Future Technology at the Detroit Auto Show

What's a concept car? It's a one-off prototype with futuristic tendencies. Concept cars have been around almost as long as auto shows, though they have gone by different names. Early on, they were called “idea cars,” then “dream cars” in the 1950s and 60s.

Concept cars make auto shows worth going to. Automakers spend huge amounts of money to make us fall in love with their ideas: the show cars are heavy on chrome, futuristic gadgets, and layer upon layer of glittery paint. Despite their cost, many are destroyed shortly after they leave the show circuit, so that the designs and technology they embody won't find its way into the wrong hands.

Concept cars on display in Detroit included Audi's R8 V12 TDI, the BMW X6 ActiveHybrid, Saab's 9-4X biopower crossover, Lexus LF-A roadster, Mazda Furai, Ford Verve and Cadillac Provoc.

The Audi R8 V12 TDI has the same supercar performance as the gasoline powered R8, but with a clean diesel engine. The diesel-powered R8 V12 accelerates from zero-to-sixty miles-per-hour in just over four seconds. Top speed is over 200 miles per hour.

To keep the car light, engineers made extensive use of a graphite and iron mix, and aluminum engine components. Each bank of cylinders gets boost from two turbochargers: intercoolers cool the air charge to enhance performance.

The bodywork is art in motion. Aluminum side blades are similar to those on the R8 production car. A glass covered engine compartment behind the passengers shines bright after dark, illuminated by white, light-emitting diodes.

Special LED headlamps in front and taillamps in the rear shed beams of light close in color and intensity to daylight. On the inside, an aluminum center console and instrument panel are the visual highlights, along with Audi's signature flat-bottomed steering wheel.

The Mazda Nagare concept cars pay homage to forty years of the Mazda rotary engine together with the manufacturer's racing heritage. The Furai, unveiled in Detroit, is one of a series of Nagare concepts that also include the Ryuga, shown last year in Detroit, and the Taiki from the 2007 Tokyo Motor Show.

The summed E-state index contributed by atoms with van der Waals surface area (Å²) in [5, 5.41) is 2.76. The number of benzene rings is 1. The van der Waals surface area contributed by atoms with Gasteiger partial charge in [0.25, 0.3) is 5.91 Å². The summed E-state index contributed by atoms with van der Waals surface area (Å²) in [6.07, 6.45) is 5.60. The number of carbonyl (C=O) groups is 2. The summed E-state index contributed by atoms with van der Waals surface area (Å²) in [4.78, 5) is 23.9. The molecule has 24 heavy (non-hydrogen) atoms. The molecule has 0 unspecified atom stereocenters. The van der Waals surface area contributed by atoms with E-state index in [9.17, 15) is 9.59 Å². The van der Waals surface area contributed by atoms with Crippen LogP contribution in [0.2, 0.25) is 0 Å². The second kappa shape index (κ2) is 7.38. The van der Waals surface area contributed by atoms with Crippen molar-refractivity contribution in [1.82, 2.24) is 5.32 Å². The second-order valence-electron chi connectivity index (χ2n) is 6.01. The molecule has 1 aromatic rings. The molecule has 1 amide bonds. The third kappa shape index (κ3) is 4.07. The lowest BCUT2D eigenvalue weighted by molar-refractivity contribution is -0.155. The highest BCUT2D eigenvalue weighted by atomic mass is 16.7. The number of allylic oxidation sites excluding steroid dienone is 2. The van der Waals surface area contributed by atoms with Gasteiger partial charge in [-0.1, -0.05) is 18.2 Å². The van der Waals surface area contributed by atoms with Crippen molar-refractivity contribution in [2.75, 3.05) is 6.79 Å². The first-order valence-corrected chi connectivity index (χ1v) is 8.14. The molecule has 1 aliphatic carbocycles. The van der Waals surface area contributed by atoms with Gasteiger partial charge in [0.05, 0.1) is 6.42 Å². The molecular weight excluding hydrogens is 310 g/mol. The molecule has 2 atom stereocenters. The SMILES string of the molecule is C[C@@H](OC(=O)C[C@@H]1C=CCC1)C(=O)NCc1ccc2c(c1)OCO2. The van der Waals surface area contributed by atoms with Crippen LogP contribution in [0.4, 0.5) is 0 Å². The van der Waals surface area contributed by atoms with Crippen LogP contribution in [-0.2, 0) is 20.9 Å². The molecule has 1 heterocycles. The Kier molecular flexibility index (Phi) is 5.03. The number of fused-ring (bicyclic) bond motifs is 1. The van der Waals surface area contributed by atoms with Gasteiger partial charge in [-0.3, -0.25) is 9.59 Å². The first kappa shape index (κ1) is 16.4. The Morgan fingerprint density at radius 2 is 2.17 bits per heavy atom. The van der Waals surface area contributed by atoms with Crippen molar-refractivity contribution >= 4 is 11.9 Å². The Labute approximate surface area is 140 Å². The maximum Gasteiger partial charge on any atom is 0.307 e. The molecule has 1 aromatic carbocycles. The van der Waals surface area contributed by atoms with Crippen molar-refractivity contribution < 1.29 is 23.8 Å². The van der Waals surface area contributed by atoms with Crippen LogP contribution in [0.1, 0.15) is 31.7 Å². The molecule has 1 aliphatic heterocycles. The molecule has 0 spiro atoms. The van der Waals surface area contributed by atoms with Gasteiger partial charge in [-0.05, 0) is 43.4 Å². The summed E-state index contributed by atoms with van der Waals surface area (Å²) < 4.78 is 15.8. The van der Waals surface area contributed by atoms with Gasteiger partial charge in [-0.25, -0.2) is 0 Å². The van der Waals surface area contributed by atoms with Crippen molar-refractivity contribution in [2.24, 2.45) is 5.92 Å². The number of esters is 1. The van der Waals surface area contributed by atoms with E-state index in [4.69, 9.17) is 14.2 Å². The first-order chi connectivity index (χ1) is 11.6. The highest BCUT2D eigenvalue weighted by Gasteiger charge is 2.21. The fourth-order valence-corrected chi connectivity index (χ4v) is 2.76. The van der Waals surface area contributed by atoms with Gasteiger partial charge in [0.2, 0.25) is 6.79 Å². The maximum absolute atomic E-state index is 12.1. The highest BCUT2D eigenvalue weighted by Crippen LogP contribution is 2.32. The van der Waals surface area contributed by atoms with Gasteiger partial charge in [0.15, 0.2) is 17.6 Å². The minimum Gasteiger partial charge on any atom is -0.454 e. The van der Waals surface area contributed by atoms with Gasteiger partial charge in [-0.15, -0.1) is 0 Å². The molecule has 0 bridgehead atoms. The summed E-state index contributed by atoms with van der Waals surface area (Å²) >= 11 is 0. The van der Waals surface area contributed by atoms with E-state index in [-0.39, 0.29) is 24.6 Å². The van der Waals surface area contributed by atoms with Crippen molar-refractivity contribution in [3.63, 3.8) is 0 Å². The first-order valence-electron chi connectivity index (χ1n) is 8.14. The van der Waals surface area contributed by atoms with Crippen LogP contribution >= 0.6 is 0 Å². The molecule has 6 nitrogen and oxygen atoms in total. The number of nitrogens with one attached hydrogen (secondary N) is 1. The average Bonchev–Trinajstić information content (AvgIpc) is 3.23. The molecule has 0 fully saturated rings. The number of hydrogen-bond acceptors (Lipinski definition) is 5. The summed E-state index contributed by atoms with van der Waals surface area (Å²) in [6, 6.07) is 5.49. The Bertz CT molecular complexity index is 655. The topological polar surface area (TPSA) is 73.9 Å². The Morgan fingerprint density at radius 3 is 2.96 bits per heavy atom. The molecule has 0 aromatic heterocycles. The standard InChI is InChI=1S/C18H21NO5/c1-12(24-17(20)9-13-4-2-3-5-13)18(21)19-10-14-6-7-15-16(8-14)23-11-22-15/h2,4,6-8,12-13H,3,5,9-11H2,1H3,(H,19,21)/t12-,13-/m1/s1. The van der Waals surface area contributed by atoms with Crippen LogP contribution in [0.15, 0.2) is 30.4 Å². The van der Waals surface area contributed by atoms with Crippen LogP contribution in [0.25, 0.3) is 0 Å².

A 450-horsepower rotary engine powers the closed-cockpit Furai. Top speed is 180 miles-per-hour. The car's carbon tub interior is covered with materials similar to passenger cars, since the concept is supposed to bridge the gap between race and street cars. On a similar note, electronic components typically located on the passenger side of race cars have been moved so that the Furai can hold two people. The car runs on a blend of ethanol and gasoline.

Honda's CR-Z sports car concept is a gasoline electric hybrid. CR-Z stands for “Compact Renaissance Zero.” The idea is to rethink the compact car in light of today's advanced fuel technologies. Honda first introduced the CR-Z at last year's Tokyo Motor Show.

The Lexus FX-A roadster combines high luxury with high performance. Powered by a V10, 500-horsepower engine, the FX-A has a top speed over 200 miles-per-hour. Like its coupe counterpart, the roadster sits low to the ground: it is only four feet tall. A speed-sensitive rear spoiler keeps the car's rear wheels firmly planted on the ground.

A “F” logo on each front fender marks the car as one of Lexus' “Circle F” or Flagship prototypes. The logo was inspired by the Fuji Speedway, which served as the test track during the car's development.

Discuss This Article

Follow your passions

Connect with ACTIVE.COM